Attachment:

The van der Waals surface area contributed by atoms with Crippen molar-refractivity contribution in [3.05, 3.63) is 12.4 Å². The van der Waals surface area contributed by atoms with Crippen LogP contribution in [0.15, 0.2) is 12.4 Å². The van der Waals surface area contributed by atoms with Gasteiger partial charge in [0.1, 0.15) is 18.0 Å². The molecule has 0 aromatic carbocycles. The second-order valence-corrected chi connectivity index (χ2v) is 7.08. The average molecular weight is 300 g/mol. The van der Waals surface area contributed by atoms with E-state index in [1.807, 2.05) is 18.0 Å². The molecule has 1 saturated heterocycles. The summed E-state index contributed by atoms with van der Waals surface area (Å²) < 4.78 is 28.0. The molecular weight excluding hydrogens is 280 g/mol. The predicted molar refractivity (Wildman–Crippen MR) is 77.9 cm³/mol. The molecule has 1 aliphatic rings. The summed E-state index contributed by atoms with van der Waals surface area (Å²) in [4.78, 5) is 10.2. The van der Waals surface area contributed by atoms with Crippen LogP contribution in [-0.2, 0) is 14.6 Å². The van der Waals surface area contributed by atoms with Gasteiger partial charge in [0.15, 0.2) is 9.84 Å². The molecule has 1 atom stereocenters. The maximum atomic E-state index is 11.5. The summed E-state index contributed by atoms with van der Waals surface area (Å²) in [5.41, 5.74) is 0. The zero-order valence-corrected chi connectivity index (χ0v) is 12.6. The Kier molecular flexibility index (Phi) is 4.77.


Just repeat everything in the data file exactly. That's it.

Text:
The van der Waals surface area contributed by atoms with Crippen molar-refractivity contribution in [3.05, 3.63) is 12.4 Å². The van der Waals surface area contributed by atoms with Crippen LogP contribution in [0.15, 0.2) is 12.4 Å². The van der Waals surface area contributed by atoms with Gasteiger partial charge in [0.1, 0.15) is 18.0 Å². The molecule has 0 aromatic carbocycles. The second-order valence-corrected chi connectivity index (χ2v) is 7.08. The average molecular weight is 300 g/mol. The van der Waals surface area contributed by atoms with E-state index in [1.807, 2.05) is 18.0 Å². The molecule has 1 saturated heterocycles. The summed E-state index contributed by atoms with van der Waals surface area (Å²) < 4.78 is 28.0. The molecular weight excluding hydrogens is 280 g/mol. The predicted molar refractivity (Wildman–Crippen MR) is 77.9 cm³/mol. The molecule has 1 aliphatic rings. The summed E-state index contributed by atoms with van der Waals surface area (Å²) in [4.78, 5) is 10.2. The van der Waals surface area contributed by atoms with Crippen LogP contribution in [-0.2, 0) is 14.6 Å². The van der Waals surface area contributed by atoms with Gasteiger partial charge in [0.15, 0.2) is 9.84 Å². The molecule has 1 atom stereocenters. The maximum atomic E-state index is 11.5. The summed E-state index contributed by atoms with van der Waals surface area (Å²) in [5.41, 5.74) is 0. The zero-order valence-corrected chi connectivity index (χ0v) is 12.6. The Kier molecular flexibility index (Phi) is 4.77.